Cisco Partner Summit: Spark Incentive Highlights Day 3

**Editor’s Note: Click here to read our extensive coverage of Cisco Partner Summit 2015.**

Lorna GareyCISCO PARTNER SUMMIT — Wednesday’s general keynote here in Montreal brought a parade of Cisco senior vice presidents to discuss specifics on new offerings.

Rob Lloyd, president of development and sales, moderated a series of mini sessions on security, ACI, Intercloud and collaboration.

The biggest applause, however, came at the end of the sessions when Rowan Trollope, senior VP and general manager of the collaboration technology group, announced that partners will have free access to Cisco’s full collaboration portfolio for up to 250 users, plus $1 million in new incentives to sign up customers to Spark.

Other announcements:

1. Rob Soderbery, senior VP of enterprise products and solutions, announced integration of the FirePOWER Next Generation Intrusion Prevention System (NGIPS) with the Application Centric Infrastructure (ACI) platform. FirePOWER NGIPS was part of Cisco’s Sourcefire acquisition and comprises physical and virtual appliances and a management interface to combat threats. The ACI integration provides deeper hooks into the network, a fact Soderbery emphasized.

“The network is a secret weapon,” he said. “The network can act as a sensor. The network can be an enforcer.”

The package will be available in June.

2. Soni Jiandani, senior VP of marketing for the Insieme business unit, followed Soderbery and announced that ACI is now fully PCI-compliant.

Jiandani said enterprises will spend $11.6 billion by the end of 2016 modernizing data centers, largely updating to leaf-spine architectures and higher-speed Ethernet. The PCI compliance should help partners capture that business, especially in retail verticals.

3. Nick Earle, senior VP of global cloud and managed services, said Intercloud has added 60-plus global partners, including Telstra, Logicalis, Dimension Data, NTT Data, Peak 10, Tech Data, CDW, Ingram Micro and Sungard.

“Fifty million things are being IP-enabled every week,” Earle said. That represents business in cloud, security and analysis. To help partners grab a chunk of the cloud ops, Earle announced:

  • Cisco Cloud Consumption as a Service, which crawls the network and identifies what cloud services are being used, which apps reside in which cloud, what is and isn’t encrypted, and how much the customer is paying. The service delivers a risk assessment, including benchmarking the customer’s stance versus peers. Cisco says analysis usually reveals that companies are using five to 10 times more cloud services than the CIO thought; the service could pay for itself in shops where shadow IT is a real problem.
  • Cisco One Enterprise Cloud Suite, announced at Cisco Milan, is now shipping. Solutions providers can use the suite to help customers …
  • … build their own hybrid private clouds and spin up an internal cloud store/service catalog where end users can download IT-approved and -managed public and private cloud services and apps. Earle offered the Cisco Energy Management Suite as an example of an application that could help customers manage the millions of things related to power use.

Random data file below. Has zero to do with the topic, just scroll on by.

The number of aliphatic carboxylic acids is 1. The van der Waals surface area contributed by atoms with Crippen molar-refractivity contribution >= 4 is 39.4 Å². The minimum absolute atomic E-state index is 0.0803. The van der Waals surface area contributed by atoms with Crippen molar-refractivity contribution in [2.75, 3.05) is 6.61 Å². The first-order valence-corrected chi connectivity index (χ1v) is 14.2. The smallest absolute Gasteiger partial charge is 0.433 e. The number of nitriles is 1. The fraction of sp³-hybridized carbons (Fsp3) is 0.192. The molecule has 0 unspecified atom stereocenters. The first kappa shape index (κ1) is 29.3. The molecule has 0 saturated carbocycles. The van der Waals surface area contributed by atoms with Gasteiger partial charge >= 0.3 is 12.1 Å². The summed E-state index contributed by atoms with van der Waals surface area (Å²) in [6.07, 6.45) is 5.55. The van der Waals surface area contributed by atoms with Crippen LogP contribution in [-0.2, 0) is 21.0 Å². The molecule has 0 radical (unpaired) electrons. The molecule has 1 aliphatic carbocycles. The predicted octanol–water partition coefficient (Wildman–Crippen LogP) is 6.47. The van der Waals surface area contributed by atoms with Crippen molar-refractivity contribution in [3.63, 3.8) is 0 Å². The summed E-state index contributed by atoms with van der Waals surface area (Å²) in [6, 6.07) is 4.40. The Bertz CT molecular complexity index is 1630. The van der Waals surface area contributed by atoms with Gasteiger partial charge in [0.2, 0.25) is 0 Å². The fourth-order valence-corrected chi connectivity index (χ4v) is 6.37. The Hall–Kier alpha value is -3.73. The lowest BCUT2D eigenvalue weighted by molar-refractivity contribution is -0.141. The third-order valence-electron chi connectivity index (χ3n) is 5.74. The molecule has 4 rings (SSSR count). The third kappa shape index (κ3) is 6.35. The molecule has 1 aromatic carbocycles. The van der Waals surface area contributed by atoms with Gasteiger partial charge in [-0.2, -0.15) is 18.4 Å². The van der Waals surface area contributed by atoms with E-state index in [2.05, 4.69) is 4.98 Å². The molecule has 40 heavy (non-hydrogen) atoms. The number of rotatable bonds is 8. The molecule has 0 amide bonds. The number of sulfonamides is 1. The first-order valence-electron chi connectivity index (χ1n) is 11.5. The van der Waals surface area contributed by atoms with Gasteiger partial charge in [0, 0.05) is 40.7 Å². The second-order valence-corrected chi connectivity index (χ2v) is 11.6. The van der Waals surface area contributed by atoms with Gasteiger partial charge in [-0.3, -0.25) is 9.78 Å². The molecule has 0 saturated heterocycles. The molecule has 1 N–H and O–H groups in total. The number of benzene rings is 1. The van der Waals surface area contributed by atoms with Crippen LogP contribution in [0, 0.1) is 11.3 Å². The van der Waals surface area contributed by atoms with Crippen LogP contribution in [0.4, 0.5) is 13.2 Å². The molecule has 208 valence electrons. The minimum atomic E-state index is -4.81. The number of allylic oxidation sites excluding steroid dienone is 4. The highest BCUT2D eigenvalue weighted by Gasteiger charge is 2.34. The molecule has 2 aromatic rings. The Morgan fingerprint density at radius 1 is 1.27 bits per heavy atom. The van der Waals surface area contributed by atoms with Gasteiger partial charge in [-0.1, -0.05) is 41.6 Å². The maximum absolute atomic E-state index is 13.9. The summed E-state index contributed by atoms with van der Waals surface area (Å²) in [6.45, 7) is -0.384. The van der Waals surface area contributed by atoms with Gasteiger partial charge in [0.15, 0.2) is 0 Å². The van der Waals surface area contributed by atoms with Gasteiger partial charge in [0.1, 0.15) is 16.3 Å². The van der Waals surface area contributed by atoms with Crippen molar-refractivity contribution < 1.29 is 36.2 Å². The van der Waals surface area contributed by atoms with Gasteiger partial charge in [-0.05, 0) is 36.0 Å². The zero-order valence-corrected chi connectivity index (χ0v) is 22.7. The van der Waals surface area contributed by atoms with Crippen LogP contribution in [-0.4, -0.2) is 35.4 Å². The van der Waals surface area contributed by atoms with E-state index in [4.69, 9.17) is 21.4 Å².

• Finally, he encouraged partners to help enterprises build their own clouds using the Cisco OpenStack Private Cloud Bundle, which is based on Cisco’s Metacloud acquisition. The bundle includes resources for developers to build cloud-native apps and provides recurring subscription revenue for partners. “This is not a covert direct sales model,” said Earle. “Your customer goes through you.”

All are either available now or will be by summer.

4. Edzard Overbeek, senior VP, Cisco services, next addressed the challenge of getting insight from big data and reiterated the network theme.

“Every piece of data goes through the network,” said Overbeek. “We see it, we touch it.”

He outlined some business initiatives that could be enabled by doing analytics at the edge using Cisco’s Connected Analytics portfolio, which Overbeek says will yield margins of 9 percent or better for partners and open the door to sell direct to line-of-business leaders. The offering was announced in December and ties into the IoT push. Cisco’s logic is that doing analysis at the edge, rather than moving data to a central repository, can deliver insights in seconds rather than minutes or hours; Overbeek cited an example of a retailer being able to offer its best customers reserved parking on the fly by sensing when a patron’s car is circling a busy lot.

The op for partners is to sell analytics software and integration services, with a focus on verticals. Channel providers with scarce and expensive data science expertise will have an edge.

5. Rowan Trollope, senior VP and GM of the collaboration technology group, wrapped up the session by using an impact wrench and pit-crew analogy to illustrate why adaptability is better than efficiency. Trollope also did a live demo of Spark — with some glitches thanks to iffy Wi-Fi in the keynote theater. We covered the details of Spark here; new at the show was the announcement of free access to the full collaboration suite for partners and $1 million in incentives to sell Spark. The moves make sense for partners; by getting employees accustomed to Spark and then selling customers on the open system, they can increase engagement and stickiness.

Follow executive editor @LornaGarey on Twitter.

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